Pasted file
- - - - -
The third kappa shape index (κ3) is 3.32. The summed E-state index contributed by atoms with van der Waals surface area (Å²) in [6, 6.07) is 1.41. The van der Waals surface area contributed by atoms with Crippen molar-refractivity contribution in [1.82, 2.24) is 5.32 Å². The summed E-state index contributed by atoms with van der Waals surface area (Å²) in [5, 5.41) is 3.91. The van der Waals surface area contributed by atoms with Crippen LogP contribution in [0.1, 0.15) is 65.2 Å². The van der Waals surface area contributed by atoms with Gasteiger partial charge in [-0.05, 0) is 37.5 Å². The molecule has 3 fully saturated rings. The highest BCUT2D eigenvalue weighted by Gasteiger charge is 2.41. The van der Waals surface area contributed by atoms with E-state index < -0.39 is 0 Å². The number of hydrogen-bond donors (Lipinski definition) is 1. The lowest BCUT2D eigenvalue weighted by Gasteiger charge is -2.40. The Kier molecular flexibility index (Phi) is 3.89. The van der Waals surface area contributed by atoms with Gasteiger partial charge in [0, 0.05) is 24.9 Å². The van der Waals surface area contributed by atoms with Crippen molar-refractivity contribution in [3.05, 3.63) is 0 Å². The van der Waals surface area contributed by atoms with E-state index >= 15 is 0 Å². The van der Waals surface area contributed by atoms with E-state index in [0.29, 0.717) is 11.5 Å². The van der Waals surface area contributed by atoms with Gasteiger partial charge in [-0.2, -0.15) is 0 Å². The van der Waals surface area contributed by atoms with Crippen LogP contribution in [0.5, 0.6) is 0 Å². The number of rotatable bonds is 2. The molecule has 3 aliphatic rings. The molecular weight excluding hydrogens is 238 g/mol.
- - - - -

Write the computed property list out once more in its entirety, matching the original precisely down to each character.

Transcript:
The third kappa shape index (κ3) is 3.32. The summed E-state index contributed by atoms with van der Waals surface area (Å²) in [6, 6.07) is 1.41. The van der Waals surface area contributed by atoms with Crippen molar-refractivity contribution in [1.82, 2.24) is 5.32 Å². The summed E-state index contributed by atoms with van der Waals surface area (Å²) in [5, 5.41) is 3.91. The van der Waals surface area contributed by atoms with Crippen LogP contribution in [0.1, 0.15) is 65.2 Å². The van der Waals surface area contributed by atoms with Gasteiger partial charge in [-0.05, 0) is 37.5 Å². The molecule has 3 fully saturated rings. The highest BCUT2D eigenvalue weighted by Gasteiger charge is 2.41. The van der Waals surface area contributed by atoms with E-state index < -0.39 is 0 Å². The number of hydrogen-bond donors (Lipinski definition) is 1. The lowest BCUT2D eigenvalue weighted by Gasteiger charge is -2.40. The Kier molecular flexibility index (Phi) is 3.89. The van der Waals surface area contributed by atoms with Gasteiger partial charge in [0, 0.05) is 24.9 Å². The van der Waals surface area contributed by atoms with Crippen molar-refractivity contribution in [3.05, 3.63) is 0 Å². The van der Waals surface area contributed by atoms with E-state index >= 15 is 0 Å². The van der Waals surface area contributed by atoms with E-state index in [0.29, 0.717) is 11.5 Å². The van der Waals surface area contributed by atoms with Gasteiger partial charge in [-0.2, -0.15) is 0 Å². The van der Waals surface area contributed by atoms with Crippen LogP contribution in [0.5, 0.6) is 0 Å². The number of rotatable bonds is 2. The molecule has 3 aliphatic rings. The molecular weight excluding hydrogens is 238 g/mol.